In the case that , (15) leads to Note that equals to . It is easy to see that if , (16) cannot hold, which implies that there is not coexistence equilibrium. If , (16) always holds. Hence, if , that is, , (14) represents the existence of coexistence equilibrium in the form of a line.

In the case that , (15) leads to Note that equals to . Following (14) and (17), we can obtain that if and , then the unique coexistence equilibrium is given by , where

Summarizing above analyses, we have the following result.

Lemma 1. *The existence of equilibria for the system (1) is as follows:*(1)*the disease free equilibrium always exists;*(2)*if , there exists a boundary equilibrium with only resistant type ;*(3)*if and , there exists a boundary equilibrium with only sensitive type ;*(4)*if and , there exists coexistence equilibrium in the form of a line (14);*(5)*if and and , there exists a unique coexistence equilibrium .*

The following section shows that the basic reproductive number provides a threshold condition for schistosoma extinction in (1).

#### 3. Stability Analysis of the Disease Free Equilibrium

In this section, we will analyze stability of the disease free equilibrium of the model (1). The stability of the disease free equilibrium determines whether schistosomiasis will be permanent in an uninfected population. The following result shows that schistosome will go extinct if .

Theorem 2. *The disease free equilibrium of the system (1) is locally asymptotically stable if and unstable if .*

*Proof. *The Jacobian matrix for the system (1) is given byThen, the eigenvalues of are , and roots of the following equations:
Note that equals to and , which leads to and . Hence, if , then all the roots of (20) have negative real parts. Hence, using the Routh-Hurwitz criterion, we can obtain that the disease free equilibrium of the system (1) is locally asymptotically stable if and unstable if .

Now, we turn to the study of the global stability of the disease free equilibrium of the model (1) by using Metzler matrix theory and the technique of Kamgang and Sallet [23].

Consider systems of the following form:
where , , and and are . We denote by the state of the system and is a disease free equilibrium on a positively invariant set . Now rewrite (21) as
For the system (22), we make the following assumptions.(h_{1}) The system is defined on the positively invariant set of the nonnegative orthant. The system is dissipative on .(h_{2}) The subsystem is globally asymptotically stable at the equilibrium on the canonical projection of on .(h_{3}) The matrix is Metzler and irreducible for any given .(h_{4}) There exists an maximum matrix , then for any such that , .(h_{5}), that is, the greatest real part of eigenvalues of is nonnegative.For convenience, we state two lemmas due to Kamgang and Sallet [23].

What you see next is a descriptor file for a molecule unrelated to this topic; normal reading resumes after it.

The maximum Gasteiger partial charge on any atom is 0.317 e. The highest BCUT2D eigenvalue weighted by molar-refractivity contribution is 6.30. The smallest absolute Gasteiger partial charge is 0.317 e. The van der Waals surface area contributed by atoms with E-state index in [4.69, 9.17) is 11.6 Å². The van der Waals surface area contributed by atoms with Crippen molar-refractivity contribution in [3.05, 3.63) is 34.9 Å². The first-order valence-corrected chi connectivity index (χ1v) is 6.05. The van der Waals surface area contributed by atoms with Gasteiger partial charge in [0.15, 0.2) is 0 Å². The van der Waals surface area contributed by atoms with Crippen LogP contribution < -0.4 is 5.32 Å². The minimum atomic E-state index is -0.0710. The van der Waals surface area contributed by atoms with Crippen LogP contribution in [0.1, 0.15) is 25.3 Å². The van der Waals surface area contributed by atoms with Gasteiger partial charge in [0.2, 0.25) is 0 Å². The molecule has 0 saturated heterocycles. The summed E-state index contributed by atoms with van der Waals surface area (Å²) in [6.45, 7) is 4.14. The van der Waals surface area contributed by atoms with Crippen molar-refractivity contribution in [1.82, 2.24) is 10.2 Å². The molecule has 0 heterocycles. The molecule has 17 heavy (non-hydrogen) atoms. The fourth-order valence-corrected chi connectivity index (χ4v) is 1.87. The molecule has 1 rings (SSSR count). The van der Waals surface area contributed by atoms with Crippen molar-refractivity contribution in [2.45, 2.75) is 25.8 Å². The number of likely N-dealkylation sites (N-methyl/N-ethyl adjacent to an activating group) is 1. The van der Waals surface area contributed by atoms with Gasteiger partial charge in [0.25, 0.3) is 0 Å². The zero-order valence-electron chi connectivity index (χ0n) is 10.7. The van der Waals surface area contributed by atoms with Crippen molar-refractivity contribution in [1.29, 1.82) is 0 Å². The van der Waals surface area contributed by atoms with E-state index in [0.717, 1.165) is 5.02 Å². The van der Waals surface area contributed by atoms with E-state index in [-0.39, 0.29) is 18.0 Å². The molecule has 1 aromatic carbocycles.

Lemma 3. *If the above hypotheses, h _{1}–h_{5}, are satisfied, then the disease free equilibrium is globally asymptotically stable in .*

Lemma 4. *If the same notations and hypotheses in Lemma 3 hold and if, furthermore, we have , the disease free equilibrium is globally asymptotically stable if and only if .*

Next, we discuss the global stability of the disease free equilibrium of the system (1) using the above two Lemmas.

From the system (1), we know This proves that the set is a compact positively invariant absorbing set contained in the nonnegative orthant. Thus, the system (1) is dissipative on because the trajectories of (1) are forward bounded. Now, we will study the system (1) on .

We set for system (1) , , and . As in [23], we express the subsystem as and
This is a linear system, and its unique equilibrium () (corresponding to the disease free equilibrium of (1)) is globally asymptotically stable, hence the assumptions (h_{1}) and (h_{2}) are satisfied.

The matrix is given by
As required by hypothesis h_{3}, for any , the matrix is irreducible.

Now, let us check (h_{4}). There is a maximum which is uniquely realized in if and , which corresponds to the disease free equilibrium. This maximum matrix is then , the subblock of the Jacobian matrix at the disease free equilibrium, corresponding to the matrix . The matrix is given by
Therefore, we are in the situation of Lemma 4, where the maximum is attained at the disease free equilibrium.

The hypothesis (h_{5}) requires that . Writing as a block matrix . Since is already a Metzler stable matrix, the condition is equivalent to the condition [23], where
Then,
Hence, the condition is equivalent to . We have seen that the hypotheses (h_{1}), (h_{2}), (h_{3}), (h_{4}), and (h_{5}) are satisfied. Then, by Lemma 4, we have the following result.

Theorem 5. *The disease free equilibrium of the system (1) is globally asymptotically stable if .*

#### 4. Stability Analysis of the Boundary Equilibria

In this section, we turn to study stability of the two boundary equilibria. From Lemma 1, we know that if , there exists a boundary equilibrium with only resistant type . Through calculations, we can obtain the characteristic equation as following: Hence, the eigenvalue of are roots of the following equations: Here,